Grants and Where to Find Them

Katlynn Sverko

You have a startup idea and your business name, now you are looking for some money to get your business off the ground. Grants are a great place to look for an initial injection of capital. Keep in mind that each grant is a little bit different in their expectations and application requirements. Grants are often specific on use and timelines, so be sure to look to each individual grant, as well as their terms and conditions, to determine if you are eligible.

What you should take into consideration when applying to grants:

  1. Eligibility
  2. Timelines
  3. Match requirements
  4. Reporting and follow up

Eligibility and Application

All grants list out their eligibility criteria. It is often the first piece of information you encounter. Eligibility criteria can range from things like age requirements to the location of business to startup stage to startup category, and much more. Make sure you fit the eligibility criteria before moving forward with the application, otherwise, you risk wasting your time writing an application for something you will not be considered for. Most applications require you to clearly outline your business and the expected milestones you will accomplish through the grant. Leave yourself enough time to complete the application and check for errors.


Timelines

Grants typically have a specific timeline for task completion. Make sure your timelines lineup with those provided by the grant. Timelines also apply to the application itself. Some grants, like Summer Company, are only open at specific points in the year, make sure you are aware of when applications are open and, more importantly, when they close to make sure you do not miss the deadline.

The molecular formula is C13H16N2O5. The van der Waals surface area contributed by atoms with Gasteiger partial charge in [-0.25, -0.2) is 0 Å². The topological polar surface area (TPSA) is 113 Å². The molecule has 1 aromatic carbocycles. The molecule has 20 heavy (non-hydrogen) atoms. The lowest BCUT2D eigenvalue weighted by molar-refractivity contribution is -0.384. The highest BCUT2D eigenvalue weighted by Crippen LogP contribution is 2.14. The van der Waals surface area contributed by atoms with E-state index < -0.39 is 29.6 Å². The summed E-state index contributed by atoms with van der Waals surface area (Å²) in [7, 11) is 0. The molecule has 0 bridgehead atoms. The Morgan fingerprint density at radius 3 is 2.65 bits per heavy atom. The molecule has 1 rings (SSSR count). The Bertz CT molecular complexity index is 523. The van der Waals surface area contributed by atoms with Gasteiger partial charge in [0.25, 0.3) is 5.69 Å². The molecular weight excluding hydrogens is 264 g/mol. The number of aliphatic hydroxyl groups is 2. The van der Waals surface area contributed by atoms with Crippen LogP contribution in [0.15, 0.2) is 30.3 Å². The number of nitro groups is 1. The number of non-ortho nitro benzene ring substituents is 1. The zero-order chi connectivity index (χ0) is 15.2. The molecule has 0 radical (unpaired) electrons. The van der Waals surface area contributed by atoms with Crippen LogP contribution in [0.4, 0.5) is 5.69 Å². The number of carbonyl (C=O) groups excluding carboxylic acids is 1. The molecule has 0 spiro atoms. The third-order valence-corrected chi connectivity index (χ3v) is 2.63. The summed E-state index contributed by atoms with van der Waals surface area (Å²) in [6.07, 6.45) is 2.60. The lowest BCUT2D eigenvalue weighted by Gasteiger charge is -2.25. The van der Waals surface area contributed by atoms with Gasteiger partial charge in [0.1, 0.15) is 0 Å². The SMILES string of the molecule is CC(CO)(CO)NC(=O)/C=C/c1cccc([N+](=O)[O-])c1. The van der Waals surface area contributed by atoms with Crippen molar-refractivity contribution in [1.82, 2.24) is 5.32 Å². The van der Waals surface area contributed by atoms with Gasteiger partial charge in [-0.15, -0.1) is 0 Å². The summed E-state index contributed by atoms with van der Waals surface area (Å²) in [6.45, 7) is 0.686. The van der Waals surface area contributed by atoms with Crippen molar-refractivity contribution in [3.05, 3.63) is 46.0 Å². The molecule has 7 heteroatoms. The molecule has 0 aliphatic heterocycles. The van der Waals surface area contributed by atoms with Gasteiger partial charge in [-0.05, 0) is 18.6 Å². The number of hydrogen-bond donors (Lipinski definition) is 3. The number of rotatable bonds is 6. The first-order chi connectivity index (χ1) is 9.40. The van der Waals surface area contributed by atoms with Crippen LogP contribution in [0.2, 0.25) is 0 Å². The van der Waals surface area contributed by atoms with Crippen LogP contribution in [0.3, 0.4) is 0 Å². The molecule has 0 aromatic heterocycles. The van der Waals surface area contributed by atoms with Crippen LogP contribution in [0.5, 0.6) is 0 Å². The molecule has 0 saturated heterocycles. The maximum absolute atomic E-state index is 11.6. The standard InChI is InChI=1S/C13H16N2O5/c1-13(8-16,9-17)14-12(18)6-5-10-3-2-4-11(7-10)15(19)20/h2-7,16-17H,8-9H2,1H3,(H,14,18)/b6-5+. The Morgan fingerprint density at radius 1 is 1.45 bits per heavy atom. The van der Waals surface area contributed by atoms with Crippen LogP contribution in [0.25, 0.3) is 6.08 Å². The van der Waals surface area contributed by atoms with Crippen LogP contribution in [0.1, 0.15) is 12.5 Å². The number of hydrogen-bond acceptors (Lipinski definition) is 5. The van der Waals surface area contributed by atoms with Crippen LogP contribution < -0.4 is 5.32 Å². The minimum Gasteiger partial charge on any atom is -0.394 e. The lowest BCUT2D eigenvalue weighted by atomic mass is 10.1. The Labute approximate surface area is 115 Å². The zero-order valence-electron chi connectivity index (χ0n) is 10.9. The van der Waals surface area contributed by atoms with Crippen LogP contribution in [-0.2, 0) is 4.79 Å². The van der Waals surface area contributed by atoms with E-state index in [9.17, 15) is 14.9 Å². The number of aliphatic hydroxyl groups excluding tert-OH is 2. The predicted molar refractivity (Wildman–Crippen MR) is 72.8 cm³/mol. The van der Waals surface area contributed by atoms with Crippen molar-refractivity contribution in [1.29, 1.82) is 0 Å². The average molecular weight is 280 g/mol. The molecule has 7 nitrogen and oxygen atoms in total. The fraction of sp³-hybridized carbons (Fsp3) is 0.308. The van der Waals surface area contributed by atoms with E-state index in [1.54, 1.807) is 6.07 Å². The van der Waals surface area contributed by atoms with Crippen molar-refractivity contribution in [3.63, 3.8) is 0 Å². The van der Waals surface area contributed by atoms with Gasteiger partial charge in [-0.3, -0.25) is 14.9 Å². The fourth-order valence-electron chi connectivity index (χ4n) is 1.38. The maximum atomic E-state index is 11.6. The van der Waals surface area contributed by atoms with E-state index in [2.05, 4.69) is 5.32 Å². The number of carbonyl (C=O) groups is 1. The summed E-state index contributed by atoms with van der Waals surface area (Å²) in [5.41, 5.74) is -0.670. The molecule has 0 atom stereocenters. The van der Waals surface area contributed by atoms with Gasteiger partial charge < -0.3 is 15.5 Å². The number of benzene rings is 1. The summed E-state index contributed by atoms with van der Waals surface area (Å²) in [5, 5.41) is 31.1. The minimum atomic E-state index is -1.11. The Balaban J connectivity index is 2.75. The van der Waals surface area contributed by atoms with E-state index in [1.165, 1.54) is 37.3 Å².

Match requirements

Some grants, such as Starter Company, require you to contribute a specific amount to receive funding through their grant program. Ratios on the required matching funds vary depending on the grant. Starter Company, for example, requires you to match 25% of $5000 in cash or in-kind. In-kind refers to the value of goods or services, rather than money.


Reporting and follow up

So you applied to a grant, you met the eligibility criteria, and your application was approved congratulations! Now begins the arduous task of reporting. Grants typically require periodic check-ins and reports that cover the spending and activities completed over the course of the reporting period. Reporting periods vary based on the grant.


Wrap Up

New grants are being made all the time. The best way to learn about them is by being involved in the community and periodically checking various grant portals, such as Grants Ontario. To find grants specifically for those between 15 and 29 in Ontario, visit the Government of Ontario’s grant resources for entrepreneurs under 30. You can also visit Innovation Canada or the Funding Portal to find both government grants and business incentives. Good luck in your grant application adventures!


Resources: 

Summer Company

Starter Company

Government of Ontario: Under 30 Grants

Innovation Canada

Funding Portal

Grants Ontario